Over the weekend, the Indonesian government began the task of blocking any website or service that had failed to register as part of new “internet control” laws. That ended up being a lot, including everything from Steam to the Epic Games Store to Nintendo Online to EA and Ubisoft’s platforms.
Indonesia’s Ministry of Communication and Information Technology (Kominfo) took the steps after the introduction of strict new laws, which the government says is part of a crackdown on anything appearing online that is “deemed unlawful,” and which would require any online service platform or provider hosting any such “unlawful” content to remove it within 24 hours (or four if it is deemed to be “urgent”).
In order to abide by those laws, international companies operating in Indonesia needed to have signed up by the weekend, and unsurprisingly given the sweeping powers at play, many have chosen not to, at least for now. As a response, non-participating services have been blocked to Indonesian IPs, which means alongside wider, more mainstream companies like PayPal and Yahoo, a host of gaming platforms have also been cut off.
While PayPal was temporarily reinstated (in order to allow customers to get their money off the platform), the gaming stores and platforms have remained dark since the weekend (the new law’s registration deadline passed on July 27).
As Global Voices sums up, these laws have been opposed both within and outside of Indonesia since they were first announced:
The mandatory registration of private electronic systems operators (ESOs) is stipulated in the Ministerial Regulation 5 (MR5) issued in December 2020. Its amended version, Ministerial Regulation 10 (MR10), was released in May 2021.
Both MR5 and MR10 have been consistently opposed by the media, civil society groups, and human rights advocates for containing provisions that pose a threat to freedom of expression.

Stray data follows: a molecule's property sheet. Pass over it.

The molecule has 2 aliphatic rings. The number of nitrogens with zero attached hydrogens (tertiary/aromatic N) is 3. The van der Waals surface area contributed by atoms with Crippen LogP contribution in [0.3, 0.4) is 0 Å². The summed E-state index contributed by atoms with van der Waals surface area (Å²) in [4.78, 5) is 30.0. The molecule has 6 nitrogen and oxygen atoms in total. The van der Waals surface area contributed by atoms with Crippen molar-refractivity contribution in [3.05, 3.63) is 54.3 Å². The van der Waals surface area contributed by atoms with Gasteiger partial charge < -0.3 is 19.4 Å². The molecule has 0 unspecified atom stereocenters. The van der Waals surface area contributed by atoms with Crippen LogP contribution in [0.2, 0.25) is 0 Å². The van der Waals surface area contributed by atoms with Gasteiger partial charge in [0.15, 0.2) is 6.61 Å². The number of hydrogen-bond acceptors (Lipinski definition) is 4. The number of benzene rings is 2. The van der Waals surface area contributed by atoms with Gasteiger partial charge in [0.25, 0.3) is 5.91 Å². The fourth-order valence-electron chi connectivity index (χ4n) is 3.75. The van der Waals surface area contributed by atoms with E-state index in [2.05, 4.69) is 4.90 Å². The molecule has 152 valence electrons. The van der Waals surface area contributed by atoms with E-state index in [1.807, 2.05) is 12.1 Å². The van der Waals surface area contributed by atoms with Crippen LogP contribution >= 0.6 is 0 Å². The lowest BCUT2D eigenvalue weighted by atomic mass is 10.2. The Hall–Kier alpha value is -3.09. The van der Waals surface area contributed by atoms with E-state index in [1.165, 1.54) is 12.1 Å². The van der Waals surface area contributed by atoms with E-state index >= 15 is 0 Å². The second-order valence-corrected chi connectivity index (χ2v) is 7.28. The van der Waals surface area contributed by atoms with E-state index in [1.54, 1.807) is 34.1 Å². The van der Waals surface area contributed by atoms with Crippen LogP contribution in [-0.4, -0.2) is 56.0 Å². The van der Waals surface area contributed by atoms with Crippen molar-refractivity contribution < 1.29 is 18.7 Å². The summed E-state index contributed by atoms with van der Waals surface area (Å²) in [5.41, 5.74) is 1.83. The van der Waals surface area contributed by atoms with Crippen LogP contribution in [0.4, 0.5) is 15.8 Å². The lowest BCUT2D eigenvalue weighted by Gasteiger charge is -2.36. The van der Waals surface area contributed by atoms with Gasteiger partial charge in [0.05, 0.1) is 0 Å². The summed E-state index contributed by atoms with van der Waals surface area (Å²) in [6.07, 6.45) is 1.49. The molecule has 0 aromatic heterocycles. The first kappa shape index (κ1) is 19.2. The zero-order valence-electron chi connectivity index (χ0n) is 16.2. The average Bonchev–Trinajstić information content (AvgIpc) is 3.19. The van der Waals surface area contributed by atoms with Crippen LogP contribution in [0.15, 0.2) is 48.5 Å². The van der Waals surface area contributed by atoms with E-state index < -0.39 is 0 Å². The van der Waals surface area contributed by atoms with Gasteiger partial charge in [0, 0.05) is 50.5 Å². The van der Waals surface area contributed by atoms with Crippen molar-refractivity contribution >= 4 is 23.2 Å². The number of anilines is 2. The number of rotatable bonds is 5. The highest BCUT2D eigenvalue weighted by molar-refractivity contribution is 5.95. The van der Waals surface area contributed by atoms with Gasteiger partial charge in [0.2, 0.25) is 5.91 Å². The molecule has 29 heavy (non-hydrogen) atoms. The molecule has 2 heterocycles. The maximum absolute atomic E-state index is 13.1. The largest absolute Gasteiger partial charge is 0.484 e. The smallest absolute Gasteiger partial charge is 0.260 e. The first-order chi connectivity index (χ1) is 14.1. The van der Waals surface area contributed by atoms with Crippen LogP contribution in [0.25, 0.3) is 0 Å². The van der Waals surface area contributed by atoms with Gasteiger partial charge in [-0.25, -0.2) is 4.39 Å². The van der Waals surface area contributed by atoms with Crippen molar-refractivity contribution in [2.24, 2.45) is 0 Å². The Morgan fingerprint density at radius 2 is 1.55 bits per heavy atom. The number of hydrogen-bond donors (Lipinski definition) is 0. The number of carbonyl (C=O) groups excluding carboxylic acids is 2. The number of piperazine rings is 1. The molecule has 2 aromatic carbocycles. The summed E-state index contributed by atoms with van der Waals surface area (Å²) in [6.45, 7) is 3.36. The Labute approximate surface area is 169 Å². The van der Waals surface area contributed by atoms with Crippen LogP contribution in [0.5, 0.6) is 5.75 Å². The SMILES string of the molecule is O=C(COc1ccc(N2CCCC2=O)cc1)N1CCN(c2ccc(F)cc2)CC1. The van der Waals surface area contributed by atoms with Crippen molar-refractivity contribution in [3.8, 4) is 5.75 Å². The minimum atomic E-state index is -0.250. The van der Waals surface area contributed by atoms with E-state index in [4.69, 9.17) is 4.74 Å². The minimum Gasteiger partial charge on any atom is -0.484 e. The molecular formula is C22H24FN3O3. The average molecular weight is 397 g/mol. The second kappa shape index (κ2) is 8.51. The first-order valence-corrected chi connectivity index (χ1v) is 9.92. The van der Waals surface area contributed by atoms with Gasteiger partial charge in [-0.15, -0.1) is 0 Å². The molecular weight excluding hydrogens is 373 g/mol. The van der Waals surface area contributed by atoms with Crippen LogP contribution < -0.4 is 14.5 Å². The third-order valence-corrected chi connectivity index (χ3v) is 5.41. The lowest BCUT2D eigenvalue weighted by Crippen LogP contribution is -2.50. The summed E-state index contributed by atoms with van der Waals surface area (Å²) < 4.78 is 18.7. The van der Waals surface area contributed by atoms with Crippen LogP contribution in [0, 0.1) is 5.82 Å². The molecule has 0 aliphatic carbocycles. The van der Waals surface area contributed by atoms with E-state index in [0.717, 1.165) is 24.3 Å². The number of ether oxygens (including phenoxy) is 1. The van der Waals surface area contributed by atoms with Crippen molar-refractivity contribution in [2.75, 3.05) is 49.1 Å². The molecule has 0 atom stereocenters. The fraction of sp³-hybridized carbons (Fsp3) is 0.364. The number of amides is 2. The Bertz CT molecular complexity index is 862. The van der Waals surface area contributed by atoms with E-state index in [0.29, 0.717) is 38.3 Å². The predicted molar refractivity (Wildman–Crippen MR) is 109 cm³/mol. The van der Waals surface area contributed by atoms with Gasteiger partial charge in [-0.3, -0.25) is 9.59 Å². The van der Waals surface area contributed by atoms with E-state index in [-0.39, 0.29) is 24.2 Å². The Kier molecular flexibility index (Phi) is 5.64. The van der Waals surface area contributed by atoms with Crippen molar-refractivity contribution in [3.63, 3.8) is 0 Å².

Human Rights Watch have said of the laws:
MR5 is deeply problematic, granting government authorities overly broad powers to regulate online content, access user data, and penalize companies that fail to comply…Ministerial Regulation 5 is a human rights disaster that will devastate freedom of expression in Indonesia, and should not be used in its current form.
While this isn’t a market that’s normally in the headlines, this is important news, because with its large population (at 270 million it’s the fourth most-populous nation on Earth) Indonesia is a huge market for online services. As The Diplomat points out, “Indonesia remains one of the largest internet markets in the world, with the third-largest population of Facebook users and also comes in the top 10 for users of YouTube, TikTok, Twitter, Instagram, and WhatsApp.”
None of the services currently affected are banned; they’re technically just restricted until either they sign up to Kominfo or the law is modified (or repealed). Some of the companies that have signed up include Google, Roblox and Riot Games (League of Legends, Valorant). And while direct access to services like Steam are currently not available, Indonesian gamers are already reportedly getting around this by using a VPN.